John P. Walters

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John P. Walters was nominated by President George W. Bush as Director of National Drug Control Policy (referred to as the "Drug Czar"). Walters had previously served as deputy drug director under President George Herbert Walker Bush.[1]

Walters served as the chief of staff to William J. Bennett, and later served as Deputy Director and Acting Director of the Office of National Control Policy.[2] He "served as acting drug policy director briefly in 1993. He quit in protest when President Bill Clinton sharply reduced the office's staff and announced that he was redirecting antinarcotics policy to focus on hard-core users, while de- emphasizing enforcement and interdiction. ... Testifying before the Senate Judiciary Committee in 1996, Mr. Walters was scathingly critical of what he called 'this ineffectual policy -- the latest manifestation of the liberals' commitment to a therapeutic state in which government serves as the agent of personal rehabilitation.'"[3]

Walters "previously worked at the Department of Education, where he headed the Schools Without Drugs prevention program and then served under William J. Bennett, who was drug czar in the administration of Mr. Bush's father. More recently Mr. Walters has been president of the Philanthropy Roundtable, an association that advises more than 600 donors to charities. He has also served as president of the New Citizenship Project, which promoted the role of religion in public life."[4]

"The position of drug czar is a crucial one, directing the federal government's $19 billion in anti-drug programs and serving as a moral leader in the just-say-no campaign focused on America's youth. But the need to rally around the flag [following the events of September 11, 2001] and fill an important job do not compensate for Walters' many failings:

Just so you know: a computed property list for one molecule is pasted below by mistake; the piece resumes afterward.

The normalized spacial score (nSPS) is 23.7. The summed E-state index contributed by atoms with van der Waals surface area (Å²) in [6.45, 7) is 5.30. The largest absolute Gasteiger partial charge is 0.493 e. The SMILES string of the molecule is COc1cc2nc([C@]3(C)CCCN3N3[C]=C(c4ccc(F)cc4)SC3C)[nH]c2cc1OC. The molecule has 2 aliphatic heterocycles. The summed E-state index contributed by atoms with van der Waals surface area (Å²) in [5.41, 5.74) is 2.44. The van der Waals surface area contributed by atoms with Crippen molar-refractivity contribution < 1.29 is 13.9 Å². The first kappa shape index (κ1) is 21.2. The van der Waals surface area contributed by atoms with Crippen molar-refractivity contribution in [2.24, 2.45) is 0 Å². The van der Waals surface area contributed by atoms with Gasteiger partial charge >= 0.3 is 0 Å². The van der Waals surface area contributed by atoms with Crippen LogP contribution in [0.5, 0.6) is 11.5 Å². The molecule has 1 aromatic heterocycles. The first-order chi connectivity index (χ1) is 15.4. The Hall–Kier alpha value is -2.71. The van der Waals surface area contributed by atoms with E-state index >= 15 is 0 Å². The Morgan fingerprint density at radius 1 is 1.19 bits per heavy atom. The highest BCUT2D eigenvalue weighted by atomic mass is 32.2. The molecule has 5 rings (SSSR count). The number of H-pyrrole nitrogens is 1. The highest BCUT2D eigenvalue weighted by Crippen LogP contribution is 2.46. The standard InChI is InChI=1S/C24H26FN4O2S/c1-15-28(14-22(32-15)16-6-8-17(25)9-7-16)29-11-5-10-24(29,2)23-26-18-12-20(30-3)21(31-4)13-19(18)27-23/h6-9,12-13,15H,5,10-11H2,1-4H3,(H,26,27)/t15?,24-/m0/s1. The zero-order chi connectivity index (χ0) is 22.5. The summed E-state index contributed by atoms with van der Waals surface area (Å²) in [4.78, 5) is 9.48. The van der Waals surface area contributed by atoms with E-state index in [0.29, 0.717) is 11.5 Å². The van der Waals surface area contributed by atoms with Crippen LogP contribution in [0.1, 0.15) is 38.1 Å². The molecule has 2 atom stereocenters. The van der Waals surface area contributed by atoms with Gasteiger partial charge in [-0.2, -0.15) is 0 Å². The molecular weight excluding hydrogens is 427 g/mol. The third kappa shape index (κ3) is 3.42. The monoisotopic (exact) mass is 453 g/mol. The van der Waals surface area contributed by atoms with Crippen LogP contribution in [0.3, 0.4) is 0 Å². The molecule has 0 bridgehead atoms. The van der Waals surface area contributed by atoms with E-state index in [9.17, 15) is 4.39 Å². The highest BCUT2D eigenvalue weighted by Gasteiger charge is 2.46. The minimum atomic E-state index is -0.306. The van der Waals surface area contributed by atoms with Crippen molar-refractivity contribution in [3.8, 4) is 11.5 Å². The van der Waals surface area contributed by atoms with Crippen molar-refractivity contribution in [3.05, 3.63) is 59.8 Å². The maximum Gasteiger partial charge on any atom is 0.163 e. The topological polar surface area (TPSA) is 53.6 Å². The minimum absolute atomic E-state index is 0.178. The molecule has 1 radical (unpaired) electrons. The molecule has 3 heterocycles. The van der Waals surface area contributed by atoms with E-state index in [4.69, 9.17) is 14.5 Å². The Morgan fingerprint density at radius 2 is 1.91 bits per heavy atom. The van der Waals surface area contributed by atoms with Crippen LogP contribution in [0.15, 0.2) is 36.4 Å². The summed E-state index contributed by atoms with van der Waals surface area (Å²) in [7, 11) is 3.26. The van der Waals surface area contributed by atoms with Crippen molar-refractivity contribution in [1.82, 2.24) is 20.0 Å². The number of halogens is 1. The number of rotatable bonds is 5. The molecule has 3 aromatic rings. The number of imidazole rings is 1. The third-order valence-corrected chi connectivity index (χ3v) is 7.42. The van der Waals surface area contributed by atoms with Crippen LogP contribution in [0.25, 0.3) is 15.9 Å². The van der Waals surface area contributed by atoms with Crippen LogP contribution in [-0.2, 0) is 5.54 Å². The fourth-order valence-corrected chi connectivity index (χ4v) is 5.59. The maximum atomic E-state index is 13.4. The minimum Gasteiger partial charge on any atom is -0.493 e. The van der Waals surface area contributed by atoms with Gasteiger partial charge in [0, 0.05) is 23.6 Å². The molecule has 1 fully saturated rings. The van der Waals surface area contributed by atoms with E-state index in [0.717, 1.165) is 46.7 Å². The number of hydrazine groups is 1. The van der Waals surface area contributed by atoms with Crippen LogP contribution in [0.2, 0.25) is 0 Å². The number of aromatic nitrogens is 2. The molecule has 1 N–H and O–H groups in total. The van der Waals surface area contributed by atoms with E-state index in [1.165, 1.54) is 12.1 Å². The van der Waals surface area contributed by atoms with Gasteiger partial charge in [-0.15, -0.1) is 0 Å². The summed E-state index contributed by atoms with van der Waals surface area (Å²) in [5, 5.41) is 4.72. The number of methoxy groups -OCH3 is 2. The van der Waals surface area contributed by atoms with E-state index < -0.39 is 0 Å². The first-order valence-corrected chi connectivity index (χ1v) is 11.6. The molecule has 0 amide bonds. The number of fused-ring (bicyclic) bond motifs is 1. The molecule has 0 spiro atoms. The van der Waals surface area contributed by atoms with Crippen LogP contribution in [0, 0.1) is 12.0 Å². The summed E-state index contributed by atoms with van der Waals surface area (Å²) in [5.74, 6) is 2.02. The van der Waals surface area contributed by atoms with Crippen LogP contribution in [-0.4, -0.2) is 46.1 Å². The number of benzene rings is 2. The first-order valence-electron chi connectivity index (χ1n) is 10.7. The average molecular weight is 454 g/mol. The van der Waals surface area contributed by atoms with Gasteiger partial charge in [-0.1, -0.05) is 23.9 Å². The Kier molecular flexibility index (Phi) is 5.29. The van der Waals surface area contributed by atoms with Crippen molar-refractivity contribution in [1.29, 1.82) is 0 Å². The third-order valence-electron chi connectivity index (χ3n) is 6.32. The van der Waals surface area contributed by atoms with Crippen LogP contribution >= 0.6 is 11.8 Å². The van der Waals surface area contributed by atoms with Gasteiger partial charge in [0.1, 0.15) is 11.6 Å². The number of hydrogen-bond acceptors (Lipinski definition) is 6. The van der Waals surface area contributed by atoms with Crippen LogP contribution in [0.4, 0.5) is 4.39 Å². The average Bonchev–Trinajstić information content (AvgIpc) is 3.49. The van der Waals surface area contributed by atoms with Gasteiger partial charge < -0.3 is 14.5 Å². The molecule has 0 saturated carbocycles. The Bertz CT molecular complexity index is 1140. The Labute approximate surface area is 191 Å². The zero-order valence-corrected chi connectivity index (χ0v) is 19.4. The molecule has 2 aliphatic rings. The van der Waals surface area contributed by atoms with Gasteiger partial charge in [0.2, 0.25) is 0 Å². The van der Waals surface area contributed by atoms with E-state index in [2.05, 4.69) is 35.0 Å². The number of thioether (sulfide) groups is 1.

"He wants to escalate U.S. military involvement in the Latin American drug war at the expense of funding for domestic drug treatment and education (which have repeatedly proved to be the most cost-effective way of reducing drug use).

"He opposes reform of racially imbalanced sentencing guidelines, such as those that are 100 times stiffer for crack than for powder cocaine.

"He says he will use federal authority to punish doctors in states such as California who prescribe medical marijuana.

"In a Judiciary Committee hearing earlier this month, Walters underwent a typical 'confirmation conversion,' trying to curry favor with his critics by recanting or downplaying some of his extreme views. His track record is too long and too distasteful to be cleaned up that easily, however.

"Confirmation of Walters would reverse the nation's trend toward giving priority to drug treatment and education programs. These new policies, which California boosted last year with approval of Proposition 36, are the most effective, economical and humane ways of fighting the scourge of drug abuse."

Source: San Francisco Chronicle, October 30, 2001.


"What really drives the battle against law enforcement and punishment is not a commitment to treatment, but the widely held view that, first, we are imprisoning too many people for merely possessing illegal drugs; second, drug and other criminal sentences are too long and harsh, and third, the criminal justice system is unjustly punishing young black men. These are among the great urban myths of our time." -- Source: May 2001.

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